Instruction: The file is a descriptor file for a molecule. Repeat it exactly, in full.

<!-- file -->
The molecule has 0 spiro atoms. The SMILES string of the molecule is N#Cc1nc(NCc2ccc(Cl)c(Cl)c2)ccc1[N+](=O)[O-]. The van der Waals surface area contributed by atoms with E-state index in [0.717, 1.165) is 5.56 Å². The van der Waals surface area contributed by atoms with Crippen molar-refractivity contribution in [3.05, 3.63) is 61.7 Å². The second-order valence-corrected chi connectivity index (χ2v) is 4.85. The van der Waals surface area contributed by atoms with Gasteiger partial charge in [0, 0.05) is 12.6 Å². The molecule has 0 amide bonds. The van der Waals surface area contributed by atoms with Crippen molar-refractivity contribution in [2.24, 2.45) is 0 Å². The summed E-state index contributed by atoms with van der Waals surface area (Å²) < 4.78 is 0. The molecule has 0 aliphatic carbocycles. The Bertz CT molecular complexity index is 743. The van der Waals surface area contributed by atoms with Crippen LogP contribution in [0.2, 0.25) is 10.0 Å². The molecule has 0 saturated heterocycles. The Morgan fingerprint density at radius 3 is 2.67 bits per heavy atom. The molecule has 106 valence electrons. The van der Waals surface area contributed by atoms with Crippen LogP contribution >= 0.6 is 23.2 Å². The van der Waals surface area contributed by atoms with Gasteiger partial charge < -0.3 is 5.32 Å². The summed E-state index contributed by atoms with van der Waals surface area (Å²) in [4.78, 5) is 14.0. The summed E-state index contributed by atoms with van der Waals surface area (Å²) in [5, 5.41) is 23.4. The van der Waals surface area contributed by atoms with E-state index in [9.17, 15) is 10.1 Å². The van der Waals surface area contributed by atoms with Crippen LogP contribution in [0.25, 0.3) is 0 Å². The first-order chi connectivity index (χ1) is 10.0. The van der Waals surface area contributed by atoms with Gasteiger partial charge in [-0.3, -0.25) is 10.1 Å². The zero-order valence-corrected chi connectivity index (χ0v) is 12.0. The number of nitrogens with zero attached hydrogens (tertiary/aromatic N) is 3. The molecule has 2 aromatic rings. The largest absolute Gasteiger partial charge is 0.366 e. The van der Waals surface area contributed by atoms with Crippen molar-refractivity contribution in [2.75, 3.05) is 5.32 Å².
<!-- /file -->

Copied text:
The molecule has 0 spiro atoms. The SMILES string of the molecule is N#Cc1nc(NCc2ccc(Cl)c(Cl)c2)ccc1[N+](=O)[O-]. The van der Waals surface area contributed by atoms with E-state index in [0.717, 1.165) is 5.56 Å². The van der Waals surface area contributed by atoms with Crippen molar-refractivity contribution in [3.05, 3.63) is 61.7 Å². The second-order valence-corrected chi connectivity index (χ2v) is 4.85. The van der Waals surface area contributed by atoms with Gasteiger partial charge in [0, 0.05) is 12.6 Å². The molecule has 0 amide bonds. The van der Waals surface area contributed by atoms with Crippen molar-refractivity contribution in [2.24, 2.45) is 0 Å². The summed E-state index contributed by atoms with van der Waals surface area (Å²) < 4.78 is 0. The molecule has 0 aliphatic carbocycles. The Bertz CT molecular complexity index is 743. The van der Waals surface area contributed by atoms with Crippen LogP contribution in [0.2, 0.25) is 10.0 Å². The molecule has 0 saturated heterocycles. The Morgan fingerprint density at radius 3 is 2.67 bits per heavy atom. The molecule has 106 valence electrons. The van der Waals surface area contributed by atoms with Crippen LogP contribution >= 0.6 is 23.2 Å². The van der Waals surface area contributed by atoms with Gasteiger partial charge < -0.3 is 5.32 Å². The summed E-state index contributed by atoms with van der Waals surface area (Å²) in [4.78, 5) is 14.0. The summed E-state index contributed by atoms with van der Waals surface area (Å²) in [5, 5.41) is 23.4. The van der Waals surface area contributed by atoms with E-state index in [9.17, 15) is 10.1 Å². The van der Waals surface area contributed by atoms with Crippen LogP contribution in [0.25, 0.3) is 0 Å². The first-order chi connectivity index (χ1) is 10.0. The van der Waals surface area contributed by atoms with Gasteiger partial charge in [-0.3, -0.25) is 10.1 Å². The zero-order valence-corrected chi connectivity index (χ0v) is 12.0. The number of nitrogens with zero attached hydrogens (tertiary/aromatic N) is 3. The molecule has 2 aromatic rings. The largest absolute Gasteiger partial charge is 0.366 e. The van der Waals surface area contributed by atoms with Crippen molar-refractivity contribution in [2.75, 3.05) is 5.32 Å².